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Monday, 20 August, 2001, 14:23 GMT 15:23 UK
Teenagers 'want more exercise'
Too much telly watching is contributing to obesity levels
Teenage children want to spend more time exercising with their parents, according to a survey.

The Mori study, commissioned by private health firm Bupa, found that most children spent the majority of their leisure time watching television.

But they wished they were more active and thought they did not do enough activities as a family.

About two-thirds of the 600 families surveyed said that teenagers spent the majority of their free time watching TV.

More than half also spend many hours playing computer games.

Boy playing playstation
Couch potatoes are sowing the seeds for health problems in adult life
Teenagers canvassed said their parents' lifestyles are most to blame for their own lack of exercise.

A third cited their parents' hectic work lives as the cause of their own sedentary living.

"Contrary to popular belief Britain's teenagers don't necessarily want to spend their time slobbing on the sofa," said Bupa's assistant medical director Dr Paula Franklin.

"They'd like to be more active and, even more surprisingly, want to do so with their parents."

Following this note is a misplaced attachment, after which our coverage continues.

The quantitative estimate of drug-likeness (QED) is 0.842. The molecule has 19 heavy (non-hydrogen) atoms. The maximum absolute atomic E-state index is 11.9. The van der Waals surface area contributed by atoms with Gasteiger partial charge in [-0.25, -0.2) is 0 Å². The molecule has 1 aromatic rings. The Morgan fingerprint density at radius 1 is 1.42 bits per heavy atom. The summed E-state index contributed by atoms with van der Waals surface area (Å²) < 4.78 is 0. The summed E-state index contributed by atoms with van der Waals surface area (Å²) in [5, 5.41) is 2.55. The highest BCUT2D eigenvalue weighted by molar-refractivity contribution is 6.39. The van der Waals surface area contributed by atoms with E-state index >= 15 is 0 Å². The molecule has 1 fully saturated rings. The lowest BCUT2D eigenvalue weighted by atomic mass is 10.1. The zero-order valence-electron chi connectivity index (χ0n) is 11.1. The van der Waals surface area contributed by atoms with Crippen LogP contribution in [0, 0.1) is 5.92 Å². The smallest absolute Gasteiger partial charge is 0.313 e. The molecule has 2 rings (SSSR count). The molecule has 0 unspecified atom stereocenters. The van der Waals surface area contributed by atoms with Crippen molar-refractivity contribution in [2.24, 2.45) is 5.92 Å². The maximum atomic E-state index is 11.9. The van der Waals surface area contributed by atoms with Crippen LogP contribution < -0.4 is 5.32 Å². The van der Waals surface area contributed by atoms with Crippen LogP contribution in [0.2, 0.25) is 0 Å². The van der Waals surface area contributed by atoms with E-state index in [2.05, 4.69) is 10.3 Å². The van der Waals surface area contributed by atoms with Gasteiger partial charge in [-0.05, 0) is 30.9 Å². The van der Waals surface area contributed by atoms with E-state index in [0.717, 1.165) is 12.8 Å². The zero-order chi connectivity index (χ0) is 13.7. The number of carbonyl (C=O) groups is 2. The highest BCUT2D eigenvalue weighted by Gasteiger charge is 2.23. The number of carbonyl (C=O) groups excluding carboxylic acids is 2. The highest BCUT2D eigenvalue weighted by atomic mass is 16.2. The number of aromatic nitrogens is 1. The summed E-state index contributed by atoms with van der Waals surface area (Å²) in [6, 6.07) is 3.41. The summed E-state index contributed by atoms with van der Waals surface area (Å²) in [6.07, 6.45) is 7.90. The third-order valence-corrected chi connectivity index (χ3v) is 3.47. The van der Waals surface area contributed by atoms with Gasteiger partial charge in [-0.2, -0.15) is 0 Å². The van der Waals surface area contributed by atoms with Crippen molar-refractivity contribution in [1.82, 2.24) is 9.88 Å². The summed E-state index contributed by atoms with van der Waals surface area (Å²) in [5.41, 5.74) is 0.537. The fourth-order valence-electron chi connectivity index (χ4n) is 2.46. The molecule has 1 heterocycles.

Dr Franklin warned that teenagers with sedentary lifestyles are risking their future health.

"Today's couch potatoes are likely to be tomorrow's sick adults," she added.

More than a third of the parents surveyed were unaware of the recommended activity levels for children.

According to health experts, children should do at least half an hour of physical activity a day.

Previous research has suggested that young couch potatoes are at risk of serious illnesses such as heart disease and diabetes, while inactivity can also lead to lower grades in their exams.

boys playing rugby
Teenagers also want more PE at school
In adults, according to Bupa, obesity is the UK's biggest cause of ill health and leads to 30,000 premature deaths a year.

Dr Franklin said: "In many families, both parents work giving them less free time to spend with their children than in the past.

"Unfortunately, most bad habits formed in childhood are hard to break. To get kids off the couch and into physical activity, they need inspiration from their parents."

However, children did not blame only their parents.

More than half of the teenagers questioned also said they would exercise more, given access to better sporting facilities.

And nearly a third blamed their schools, saying more PE would make them more active in general.

See also:

26 Jan 01 | Education
Active children 'do better in class'
20 Nov 00 | Scotland
Healthy change for young Scots
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